Luxury watch brands are known for encasing timepieces in rare, beautiful materials, including diamonds, gold, and titanium. But a new product by Swiss watchmaker H. Moser & Cie features a far newer material, one that was introduced less than a decade ago by NASA scientists. It’s a coating that absorbs 99.96% of light, making it the darkest material found on planet Earth. It’s a strange and otherworldly material that has fascinated artists and designers from the time it came on the market, since humans cannot technically even see the color, but simply observe the absence of light.
For $75,000, you can now buy a H. Moser & Cie timepiece whose face is covered in this black coating known as “Vantablack.” Each watch dial was shipped to the British company Surrey Nanosystems, which coated the dial with the black coloring, then sent it back to Moser to be manufactured. Vantablack makes the watch face look like a bottomless dark hole with only the tourbillon (a small dial) and the two hands suspended in it. The watch is called the Endeavor Tourbillon Concept Vantablack, and only 50 were made. There are two other editions featuring Vantablack as well: A simpler version, which is not limited edition, costs $27,600, and one containing 313 diamonds costs $54,000.
The watch, which presents Vantablack as a rare, mysterious, and expensive material, is a sign of the many possible applications of this material in the future. So far, designers have experimented with using it in a one-off BMW car and in a pavilion for the Olympics sponsored by the car company Hyundai. Artist Stuart Stemple has created an acrylic paint that mimics Vantablack and can be painted on virtually anything.
So why is this shade of black so fascinating? For starters, it was developed for space travel. Researchers at NASA, the U.K.’s National Physical Laboratory, and Surrey Nanosystems had been all working on developing the material for decades for aerospace research. When satellites or spacecraft go into outer space, they reflect light from the sun and the stars that sometimes interfere with optical sensors and visibility. They developed Vantablack by creating a material made up of minuscule tubes of carbon, known as nanotubes, that are 3,500 times smaller than the diameter of human hair. When light hits the Vantablack coating, it becomes trapped between the tubes.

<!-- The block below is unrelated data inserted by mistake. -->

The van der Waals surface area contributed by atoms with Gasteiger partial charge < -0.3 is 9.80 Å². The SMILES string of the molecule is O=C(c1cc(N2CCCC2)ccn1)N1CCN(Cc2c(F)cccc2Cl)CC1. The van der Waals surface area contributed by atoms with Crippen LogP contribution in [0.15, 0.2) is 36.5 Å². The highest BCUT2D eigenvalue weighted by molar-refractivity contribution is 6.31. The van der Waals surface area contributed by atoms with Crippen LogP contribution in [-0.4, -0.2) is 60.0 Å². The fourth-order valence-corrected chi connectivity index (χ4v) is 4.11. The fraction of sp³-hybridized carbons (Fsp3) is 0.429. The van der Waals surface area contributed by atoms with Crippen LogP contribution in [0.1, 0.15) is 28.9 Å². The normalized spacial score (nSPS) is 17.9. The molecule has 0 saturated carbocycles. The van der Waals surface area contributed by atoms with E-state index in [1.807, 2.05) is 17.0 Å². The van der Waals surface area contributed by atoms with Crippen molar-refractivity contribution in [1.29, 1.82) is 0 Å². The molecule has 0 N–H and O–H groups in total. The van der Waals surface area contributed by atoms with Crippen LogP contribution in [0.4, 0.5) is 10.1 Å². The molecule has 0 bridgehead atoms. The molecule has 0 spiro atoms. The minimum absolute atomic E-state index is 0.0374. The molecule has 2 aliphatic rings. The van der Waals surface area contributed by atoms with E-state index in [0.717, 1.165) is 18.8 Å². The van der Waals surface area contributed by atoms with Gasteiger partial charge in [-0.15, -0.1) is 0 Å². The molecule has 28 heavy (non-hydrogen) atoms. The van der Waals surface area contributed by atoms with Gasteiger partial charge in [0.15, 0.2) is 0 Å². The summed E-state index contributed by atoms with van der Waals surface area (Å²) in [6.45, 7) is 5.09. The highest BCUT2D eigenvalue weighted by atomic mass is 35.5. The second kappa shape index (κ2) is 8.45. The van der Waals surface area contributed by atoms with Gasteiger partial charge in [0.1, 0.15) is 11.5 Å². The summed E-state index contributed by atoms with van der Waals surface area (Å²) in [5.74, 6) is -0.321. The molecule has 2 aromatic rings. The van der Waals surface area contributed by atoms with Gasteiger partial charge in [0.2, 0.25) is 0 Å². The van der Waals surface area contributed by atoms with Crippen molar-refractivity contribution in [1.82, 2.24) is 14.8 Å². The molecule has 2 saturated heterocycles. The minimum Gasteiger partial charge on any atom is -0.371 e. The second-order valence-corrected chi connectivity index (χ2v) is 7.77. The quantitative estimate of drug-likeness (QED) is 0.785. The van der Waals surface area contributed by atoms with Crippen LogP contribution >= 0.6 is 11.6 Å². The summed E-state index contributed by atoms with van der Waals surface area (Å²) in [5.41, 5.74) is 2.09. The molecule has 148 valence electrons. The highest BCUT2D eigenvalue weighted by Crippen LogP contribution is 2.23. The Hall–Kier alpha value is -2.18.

People have since become fascinated by how strange the color is, creating the optical illusion of flattening features and rendering objects two-dimensional. My colleague Mark Wilson saw a sample of Vantablack and found it deeply unsettling. “It has no reflection, no contours,” he writes. “It’s like part of the world has been Photoshopped away.”
When Surrey Nanosystems announced that the material would be commercially available, artists were chomping at the bit to use it in their projects. In 2016, British artist Anish Kapoor asked for—and was granted—exclusive rights to use the material for use in art, making it impossible for other artists to experiment with it, too. He explained how transcendent he found it. “It’s a physical thing that you cannot see,” he told Art Forum. “Imagine walking into a room where you literally have no sense of the walls—where the walls are or that there are any walls at all. It’s not an empty dark room, but a space full of darkness.”
Kapoor faced criticism from other artists who felt like he was monopolizing a color. But outside the art industry, many businesses are actively exploring how to use Vantablack in their products. In an interview with the New York Times, Surrey’s chief technical officer Ben Jensen says that his company is continuing to explore different applications for Vantablack. For instance, a California company is testing its use in cinemas. “You’re not distracted by any reflected light,” he said. “It’s a completely immersive experience.”